The Plow That Broke The Plains

In the mid-1930’s, Roy Emerson Stryker and his band of photographers were roaming the Dust Bowl, capturing images of the devastation in hopes of rallying support for Roosevelt’s New Deal. This “documentary division” of the Farm Security Administration captured images, not of the dust storms, as news outlets across the country had done, but of the people–a woman nursing her dirty-faced child next to a broken-down jalopy, a man on his knees sinking into the ground that had betrayed him, children crying over empty bellies and broken homes.

The images were striking. Painful. Disturbing.

But for Pare Lorentz, they weren’t enough.

Born in Clarksburg, West Virginia, Lorentz became a writer and film critic in New York after college, contributing articles to magazines such as Vanity Fair and Town Country. His interest in the film industry eventually led him to Hollywood, where he wrote articles condemning censorship in films and even created a pictorial review of Roosevelt’s first year of presidency in 1933.

It was during this time that the first rumors of the devastation of the Dust Bowl began to seep into the west coast, along with scores of exhausted migrants. Lorentz found he couldn’t look away. And he thought the world shouldn’t either.

He began shopping around an idea for a documentary, a film narrative not just about the effects of the Dust Bowl, but the causes. Every major studio in Hollywood turned him down.

But, in 1935, with the advent of the FSA’s documentary division, Lorentz found an unexpected backer: the United States government.

Roosevelt had been impressed with Lorentz’s book about his presidency, and when he caught wind of the idea to make a Dust Bowl documentary, he jumped at the chance to further advance the goals of the Farm Security Administration (and his own presidency). Despite Lorentz having never actually making a film before, Roosevelt gave him $6,000 to bring his documentary to life.

Hollywood, suddenly interested, cried foul. It wasn’t right, they complained, for the government to get into the movie business, especially the commercial movie business. Not only did it amount to government interference in the free market, but it flirted dangerously with the notion of propaganda.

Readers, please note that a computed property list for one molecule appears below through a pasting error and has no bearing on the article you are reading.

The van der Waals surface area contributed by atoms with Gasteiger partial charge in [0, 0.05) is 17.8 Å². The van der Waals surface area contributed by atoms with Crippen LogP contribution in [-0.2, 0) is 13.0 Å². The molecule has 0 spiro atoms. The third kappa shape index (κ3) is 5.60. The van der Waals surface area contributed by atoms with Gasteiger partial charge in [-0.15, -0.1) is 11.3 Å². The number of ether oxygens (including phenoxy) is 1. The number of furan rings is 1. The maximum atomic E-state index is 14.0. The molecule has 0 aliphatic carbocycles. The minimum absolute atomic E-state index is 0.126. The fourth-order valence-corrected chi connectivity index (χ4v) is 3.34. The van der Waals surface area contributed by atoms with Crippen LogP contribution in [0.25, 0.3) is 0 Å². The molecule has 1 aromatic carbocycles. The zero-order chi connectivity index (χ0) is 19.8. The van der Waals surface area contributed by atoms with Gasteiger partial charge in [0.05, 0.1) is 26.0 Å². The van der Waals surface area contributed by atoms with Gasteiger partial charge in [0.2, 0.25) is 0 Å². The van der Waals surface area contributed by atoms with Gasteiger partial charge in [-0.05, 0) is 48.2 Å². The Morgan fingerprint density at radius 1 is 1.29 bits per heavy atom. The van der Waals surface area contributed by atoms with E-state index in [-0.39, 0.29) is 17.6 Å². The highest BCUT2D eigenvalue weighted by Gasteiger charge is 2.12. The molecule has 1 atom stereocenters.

Lorentz–and the government–did not back down. He assembled a meager team and traveled through Montana, Wyoming, Colorado, Kansas, Oklahoma, and Texas. They captured dusters and dunes, filming the every day lives of people trying to live in unlivable conditions. No matter where they went, the story was the same: hope, then drought, then dust.

But rather than merely sympathize, the film took aim at the farmers. “Make way for the plowmen!” the film’s narrator says, while images of grassland slowly fade into black. “High winds and sun…a country without rivers and with little rain…Settler, plow at your peril!” As composer Virgil Thompson’s soundtrack swelled, the images switched from swaying grass to armies of tractors…and then, jarringly, to the dusters, the dunes, and the devastation.

Lorentz did not hold back. Although his inexperience as director shows, the film’s message came through loud and clear: the Plains should never have been plowed.

The Plow That Broke the Plains premiered on May 10, 1936 at the Mayflower Hotel in Washington, D.C. and was soon shown throughout the country, including a special screening at the White House. In 1937 alone, the film was seen by over 10 million people in theaters, schoolhouses, and meeting rooms across the United States. Its message ignited controversy, debating the notion of human-caused natural disasters. But the question posed at the end of the film could not–and would no longer–be ignored:

“What is America going to do about it?”

Lorentz’s film remains one of the most influential documentaries ever made, the only peacetime production by the American government of a film intended for broad commercial release. It is still used today in classrooms and discussion groups as a reminder of land conservation and the responsibilities of stewardship.

The film is now available online and can be viewed in its entirety here.

 

Leave a Reply

Fill in your details below or click an icon to log in:

WordPress.com Logo

You are commenting using your WordPress.com account. Log Out /  Change )

Google+ photo

You are commenting using your Google+ account. Log Out /  Change )

Twitter picture

You are commenting using your Twitter account. Log Out /  Change )

Facebook photo

You are commenting using your Facebook account. Log Out /  Change )

Connecting to %s